Apple Inc. AAPL is leaving the State Privacy and Security Coalition (SPSC), accusing the group of lobbying for weak privacy laws that benefit the industry instead of the users.
What Happened: Emily Birnbaum — tech lobbying and influence reporter at Politico — reported on Thursday that Apple left the SPSC because it finds the legislation the group pushes for does not adequately protect user privacy.
The organization is "the major coalition pushing for industry-friendly privacy legislation in the" United States, the report said.
SPSC members include AT&T T, Meta Platforms Inc. FB, Google owner Alphabet Inc. GOOG GOOGL and other major players in the technology and media industries.
Why It's Important: Apple leaving the lobbying organization in question clearly places the world's largest company at odds with those behemoths in a battle over the future of private data treatment laws.
A director at the nonprofit Consumer Reports said the group has "tremendous influence" and that its efforts are designed to go unnoticed, according to Politico.
The group is meant to present an industry perspective while preventing from it being attributed to the aforementioned companies that back the organization.
The Consumer Reports praised Apple in the Politico story for refusing to "hide behind the coalition" and describing the firm's departure as "a brave and welcome move."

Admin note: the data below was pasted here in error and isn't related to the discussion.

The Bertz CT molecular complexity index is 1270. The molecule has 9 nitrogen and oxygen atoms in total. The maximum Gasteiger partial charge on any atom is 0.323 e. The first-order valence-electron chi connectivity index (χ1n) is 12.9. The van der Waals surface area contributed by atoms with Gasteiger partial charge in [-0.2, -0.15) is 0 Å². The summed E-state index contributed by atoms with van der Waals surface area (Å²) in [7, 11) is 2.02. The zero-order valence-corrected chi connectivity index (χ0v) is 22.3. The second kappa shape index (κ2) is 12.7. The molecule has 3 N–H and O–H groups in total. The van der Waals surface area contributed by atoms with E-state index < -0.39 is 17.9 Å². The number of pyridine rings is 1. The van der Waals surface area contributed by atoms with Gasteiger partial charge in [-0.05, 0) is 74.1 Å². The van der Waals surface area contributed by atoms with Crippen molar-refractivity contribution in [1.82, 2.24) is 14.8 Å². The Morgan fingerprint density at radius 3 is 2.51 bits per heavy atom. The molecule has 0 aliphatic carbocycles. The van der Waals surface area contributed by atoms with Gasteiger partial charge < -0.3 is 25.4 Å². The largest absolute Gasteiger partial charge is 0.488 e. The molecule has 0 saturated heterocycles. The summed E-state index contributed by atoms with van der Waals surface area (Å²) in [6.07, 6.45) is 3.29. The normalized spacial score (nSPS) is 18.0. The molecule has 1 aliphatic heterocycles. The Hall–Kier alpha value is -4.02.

The Backdrop: Privacy activists and proponents have widely criticized the SPSC for pushing for weak privacy laws in the United States to be approved in Congress. The organization registered DLA Piper lobbyist Anton van Seventer in Utah only days before the state approved its tech-friendly privacy bills.
Those bills — which are now laws — exempt some financial institutions and nonprofits in addition to giving firms one month to fix privacy issues before enforcement actions can be taken.
SPSC — which is so secretive that it does not even have a website — pushes for similar bills across multiple states.
One example is Iowa, where the lobbying group was able to weaken a privacy bill by changing the definition of data sales and removing consumers' ability to opt into or correct the processing of their personal data.
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